Millions of borrowers breathed easier in March when Congress and the President passed the Coronavirus Aid, Relief, and Economic Security (CARES) Act. Effectively, the decision ceased collections on defaulted loans and suspended loan payments as well as interest accrual on qualified federal student loans.
The provision was to expire in September, but in August, the President signed an order extending relief until Dec. 31, 2020. Borrowers should think ahead to ensure they can manage their expenses when student loan forbearance ends.
The average U.S. student loan balance is $30,000, with a typical monthly payment of $400. U.S. Department of Education press secretary Angela Morabito said, “the vast majority of our loan portfolio is currently in forbearance.”
Should I pay my student loans now?
CNBC reported that Mark Kantrowitz, a higher education expert, has performed data analysis to learn how many federal student borrowers have continued to repay loans during COVID-19. The numbers showed that about 11 percent of borrowers still paid despite the CARES Act forbearance, or about 4.6 million out of 42 million.
When you’re living in the dreamland of covid forbearance and then remember you still have thousands of dollars in student loans left to pay back ☹️— Shannon Morrell (@queridaelas) October 2, 2020
The break from payments and interest provides relief to borrowers facing hardship due to the pandemic, but there are some good reasons to continue repayment if you are able.
Reasons to pay student loans during forbearance
The most compelling reason to continue paying to student loan companies during forbearance is the zero percent interest rate. Normally, loans in forbearance continue to rack up interest, but under the CARES Act this is not the case.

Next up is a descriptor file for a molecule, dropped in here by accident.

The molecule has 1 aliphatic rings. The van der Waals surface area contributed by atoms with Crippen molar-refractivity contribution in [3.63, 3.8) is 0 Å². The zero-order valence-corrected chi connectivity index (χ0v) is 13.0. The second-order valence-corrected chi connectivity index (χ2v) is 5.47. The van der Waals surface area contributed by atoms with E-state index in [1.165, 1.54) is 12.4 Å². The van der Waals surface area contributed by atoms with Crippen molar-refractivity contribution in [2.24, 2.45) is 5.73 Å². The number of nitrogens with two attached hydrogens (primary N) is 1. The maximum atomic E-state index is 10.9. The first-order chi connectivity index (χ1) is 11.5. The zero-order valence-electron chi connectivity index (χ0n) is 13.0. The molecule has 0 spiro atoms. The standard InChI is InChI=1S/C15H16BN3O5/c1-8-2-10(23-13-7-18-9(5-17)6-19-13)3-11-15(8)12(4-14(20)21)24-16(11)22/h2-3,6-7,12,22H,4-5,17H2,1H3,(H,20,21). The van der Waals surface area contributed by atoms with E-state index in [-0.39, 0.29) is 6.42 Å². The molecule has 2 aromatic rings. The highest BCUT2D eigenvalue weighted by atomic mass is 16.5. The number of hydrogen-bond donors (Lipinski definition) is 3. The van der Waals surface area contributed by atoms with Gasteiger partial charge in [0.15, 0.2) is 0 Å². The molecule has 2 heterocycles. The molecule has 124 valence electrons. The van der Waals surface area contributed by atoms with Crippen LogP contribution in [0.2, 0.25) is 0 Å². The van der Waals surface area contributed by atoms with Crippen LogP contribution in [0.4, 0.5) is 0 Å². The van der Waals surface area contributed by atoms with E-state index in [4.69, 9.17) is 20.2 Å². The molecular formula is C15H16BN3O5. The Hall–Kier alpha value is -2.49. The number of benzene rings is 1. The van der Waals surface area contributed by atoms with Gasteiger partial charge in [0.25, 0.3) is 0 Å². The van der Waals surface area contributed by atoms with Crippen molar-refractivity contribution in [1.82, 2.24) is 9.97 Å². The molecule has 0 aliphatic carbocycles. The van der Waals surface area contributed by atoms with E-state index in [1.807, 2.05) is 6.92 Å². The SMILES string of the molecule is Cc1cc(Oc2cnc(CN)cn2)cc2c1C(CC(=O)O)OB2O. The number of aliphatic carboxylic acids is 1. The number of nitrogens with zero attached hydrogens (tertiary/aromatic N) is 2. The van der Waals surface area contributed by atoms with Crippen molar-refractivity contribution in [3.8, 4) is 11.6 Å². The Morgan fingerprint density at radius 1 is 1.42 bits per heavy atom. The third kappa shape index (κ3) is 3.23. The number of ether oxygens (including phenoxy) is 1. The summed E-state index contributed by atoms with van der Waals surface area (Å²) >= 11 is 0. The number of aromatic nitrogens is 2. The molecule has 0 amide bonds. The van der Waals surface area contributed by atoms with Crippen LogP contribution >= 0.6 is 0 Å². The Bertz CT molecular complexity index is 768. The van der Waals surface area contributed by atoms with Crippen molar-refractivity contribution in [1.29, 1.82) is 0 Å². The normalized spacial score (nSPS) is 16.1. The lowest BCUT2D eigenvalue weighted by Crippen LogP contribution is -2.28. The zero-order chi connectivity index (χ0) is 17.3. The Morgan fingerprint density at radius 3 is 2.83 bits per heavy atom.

100 percent of payments borrowers make now will reduce the loan principal. Amy Lins of Money Management International reported to Fox Business that the benefit of this is “shortening the life of the loan and the total amount repaid.”
Since the coronavirus relief is a temporary measure, borrowers might not want to get too comfortable with lower monthly bills. This could lead to risky habits of spending on luxuries rather than paying down loans and fulfilling other obligations.
Reasons to pause student loan payments during forbearance
Many borrowers put the extra money towards essentials such as groceries and rent payments. CNBC interviewed Cecilia Sena, who had been working three jobs just to manage the bills including a $250 monthly student loan payment. Forbearance enabled her to cut back on her working hours and avoid taking riskier jobs during the pandemic.
Other borrowers are using the “extra” money that previously went towards loan payments and using it to reach goals such as paying down credit card debt or building up a savings account for a down payment or general emergency fund.
Steps to take before forbearance ends
While student loans are in forbearance, borrowers should examine their budget to figure out adjustments needed. Consolidation may also be a good option,, and contacting the student loan servicer can be helpful in finding other solutions.
Lins also suggests researching an alternate plan, such as an income-based repayment plan. At studentaid.gov, borrowers can look into their options and begin planning their next steps.